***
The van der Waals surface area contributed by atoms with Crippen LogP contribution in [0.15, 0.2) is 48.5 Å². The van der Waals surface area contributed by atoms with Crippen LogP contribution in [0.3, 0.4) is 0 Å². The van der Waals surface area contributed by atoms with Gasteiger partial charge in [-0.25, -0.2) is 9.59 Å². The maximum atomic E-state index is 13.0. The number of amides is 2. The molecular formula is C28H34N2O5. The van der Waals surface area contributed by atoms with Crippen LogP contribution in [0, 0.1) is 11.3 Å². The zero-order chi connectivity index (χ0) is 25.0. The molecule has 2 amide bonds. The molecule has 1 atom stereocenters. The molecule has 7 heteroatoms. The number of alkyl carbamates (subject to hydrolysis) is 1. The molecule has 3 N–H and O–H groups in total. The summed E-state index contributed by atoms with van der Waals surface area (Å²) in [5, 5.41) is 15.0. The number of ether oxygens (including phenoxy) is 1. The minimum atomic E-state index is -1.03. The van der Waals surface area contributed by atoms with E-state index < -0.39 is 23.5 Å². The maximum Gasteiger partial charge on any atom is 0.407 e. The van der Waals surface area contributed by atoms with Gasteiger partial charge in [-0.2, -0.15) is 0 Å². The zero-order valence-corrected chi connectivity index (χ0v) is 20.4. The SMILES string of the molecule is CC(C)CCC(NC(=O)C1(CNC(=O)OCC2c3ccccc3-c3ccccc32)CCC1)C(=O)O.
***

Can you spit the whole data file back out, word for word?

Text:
The van der Waals surface area contributed by atoms with Crippen LogP contribution in [0.15, 0.2) is 48.5 Å². The van der Waals surface area contributed by atoms with Crippen LogP contribution in [0.3, 0.4) is 0 Å². The van der Waals surface area contributed by atoms with Gasteiger partial charge in [-0.25, -0.2) is 9.59 Å². The maximum atomic E-state index is 13.0. The number of amides is 2. The molecular formula is C28H34N2O5. The van der Waals surface area contributed by atoms with Crippen LogP contribution in [0, 0.1) is 11.3 Å². The zero-order chi connectivity index (χ0) is 25.0. The molecule has 2 amide bonds. The molecule has 1 atom stereocenters. The molecule has 7 heteroatoms. The number of alkyl carbamates (subject to hydrolysis) is 1. The molecule has 3 N–H and O–H groups in total. The summed E-state index contributed by atoms with van der Waals surface area (Å²) in [5, 5.41) is 15.0. The number of ether oxygens (including phenoxy) is 1. The minimum atomic E-state index is -1.03. The van der Waals surface area contributed by atoms with E-state index < -0.39 is 23.5 Å². The maximum Gasteiger partial charge on any atom is 0.407 e. The van der Waals surface area contributed by atoms with Gasteiger partial charge in [-0.2, -0.15) is 0 Å². The zero-order valence-corrected chi connectivity index (χ0v) is 20.4. The SMILES string of the molecule is CC(C)CCC(NC(=O)C1(CNC(=O)OCC2c3ccccc3-c3ccccc32)CCC1)C(=O)O.